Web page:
For tsan, making it tsan.so instead of tsan.a will cause a huge performance penalty because tsan reads TLS on every memory access.

It depends where you need to use LLVM libraries. Going back to the initial post of this thread, LLVM libraries will be used by asan/tsan to symbolicate stack traces. If that’s the only use of LLVM in asan it would make a lot of sense to split that part into a DSO and link it on demand.

That’ll work too and is indeed simpler.

–kcc

I’m not sure that this solves the problem. The reason we have dual licenses for the runtime stuff is that we don’t want the UIUC license (which has a binary attribution clause) to affect stuff built with the compiler. Saying that “clang -fasan produces code that has to binary attribute the LLVM license” is pretty lame.

I think that what is traditionally thought of as compiler-rt has different needs from ASan/TSan/etc. The latter runtimes are really intended to be separate units from the binary; for example none of their code would ever be directly emitted into a function, etc. Certainly the scope and complexity of them are very different, and so it might still make sense to split these into two groups of runtime libraries.

To be clear, compiler-rt isn’t injected into functions. Maybe a better definition is that compiler-rt is statically linked in, vs the more advanced runtimes that are dynamically linked in.

Forming the division like this might make it easier to handle the attribution issues too enough trickery.

Were I drawing an arbitrary line, I would draw it around the runtime libraries which are stand-alone and implement an available spec for which other implementations can and do exist. (libgcc, libstdc++, etc etc.) Regardless of licensing issues, I suspect making this bucketing more clear would simplify some of these projects…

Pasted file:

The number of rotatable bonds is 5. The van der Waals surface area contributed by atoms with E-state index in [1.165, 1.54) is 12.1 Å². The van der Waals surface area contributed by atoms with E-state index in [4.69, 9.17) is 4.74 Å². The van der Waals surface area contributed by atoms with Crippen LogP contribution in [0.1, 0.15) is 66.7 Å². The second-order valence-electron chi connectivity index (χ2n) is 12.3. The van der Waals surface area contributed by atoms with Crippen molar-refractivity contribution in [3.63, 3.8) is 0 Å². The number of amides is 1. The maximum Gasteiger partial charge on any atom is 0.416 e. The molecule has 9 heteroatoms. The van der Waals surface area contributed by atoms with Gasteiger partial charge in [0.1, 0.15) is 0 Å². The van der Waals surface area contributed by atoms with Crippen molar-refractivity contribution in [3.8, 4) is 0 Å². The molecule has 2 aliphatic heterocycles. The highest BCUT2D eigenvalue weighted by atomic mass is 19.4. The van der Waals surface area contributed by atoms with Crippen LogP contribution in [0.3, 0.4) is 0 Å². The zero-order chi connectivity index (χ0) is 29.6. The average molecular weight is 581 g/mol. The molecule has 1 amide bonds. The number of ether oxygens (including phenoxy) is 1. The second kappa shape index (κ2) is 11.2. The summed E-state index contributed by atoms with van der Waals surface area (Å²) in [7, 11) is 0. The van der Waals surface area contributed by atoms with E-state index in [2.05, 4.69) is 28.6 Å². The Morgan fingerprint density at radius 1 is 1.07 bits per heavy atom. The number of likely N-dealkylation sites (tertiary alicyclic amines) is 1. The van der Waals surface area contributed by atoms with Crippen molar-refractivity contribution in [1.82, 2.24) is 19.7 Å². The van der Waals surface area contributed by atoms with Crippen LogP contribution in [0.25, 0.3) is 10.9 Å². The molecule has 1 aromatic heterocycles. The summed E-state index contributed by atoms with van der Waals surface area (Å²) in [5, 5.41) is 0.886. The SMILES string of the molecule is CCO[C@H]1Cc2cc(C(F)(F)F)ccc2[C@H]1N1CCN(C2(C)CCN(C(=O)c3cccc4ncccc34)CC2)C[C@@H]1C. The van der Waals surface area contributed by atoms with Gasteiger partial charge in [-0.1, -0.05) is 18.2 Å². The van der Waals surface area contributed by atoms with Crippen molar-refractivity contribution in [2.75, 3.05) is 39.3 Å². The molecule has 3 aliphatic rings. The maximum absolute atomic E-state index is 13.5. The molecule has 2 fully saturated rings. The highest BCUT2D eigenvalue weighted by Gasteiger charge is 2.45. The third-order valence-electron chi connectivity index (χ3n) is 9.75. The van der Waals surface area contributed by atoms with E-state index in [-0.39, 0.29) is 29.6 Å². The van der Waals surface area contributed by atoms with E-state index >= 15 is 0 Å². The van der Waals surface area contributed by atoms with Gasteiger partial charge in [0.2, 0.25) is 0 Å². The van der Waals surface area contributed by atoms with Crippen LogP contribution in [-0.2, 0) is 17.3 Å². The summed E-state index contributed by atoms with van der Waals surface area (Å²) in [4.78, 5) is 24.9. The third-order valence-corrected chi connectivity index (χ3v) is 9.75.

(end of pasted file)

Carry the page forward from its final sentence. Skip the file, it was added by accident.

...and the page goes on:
Yeah, I completely agree with your goals. This is one of the big concerns I had back when the dual licensing happened in the first place.

Anyways, there seem to be a few, all somewhat bad options left to us with ASan/TSan and similar more “advanced” runtimes:

  1. Swallow the lame binary attribution clause requirement. Document this noisily.
  2. Require they are build as DSOs, and thus the attribution restricted to that runtime library entity.

Maybe 2a: engineer asan so that it optionally links to the DSO. If the DSO is present, functionality is enabled, if not, it is silently disabled and the app still works (at some performance cost). Could this work?

DSO? You mean to make asan.so instead of asan.a?
This will work, but may cause confusion. If asan.so is not present, the asan-ified binary will crash instantly.

For tsan, making it tsan.so instead of tsan.a will cause a huge performance penalty because tsan reads TLS on every memory access.

It depends where you need to use LLVM libraries. Going back to the initial post of this thread, LLVM libraries will be used by asan/tsan to symbolicate stack traces. If that’s the only use of LLVM in asan it would make a lot of sense to split that part into a DSO and link it on demand.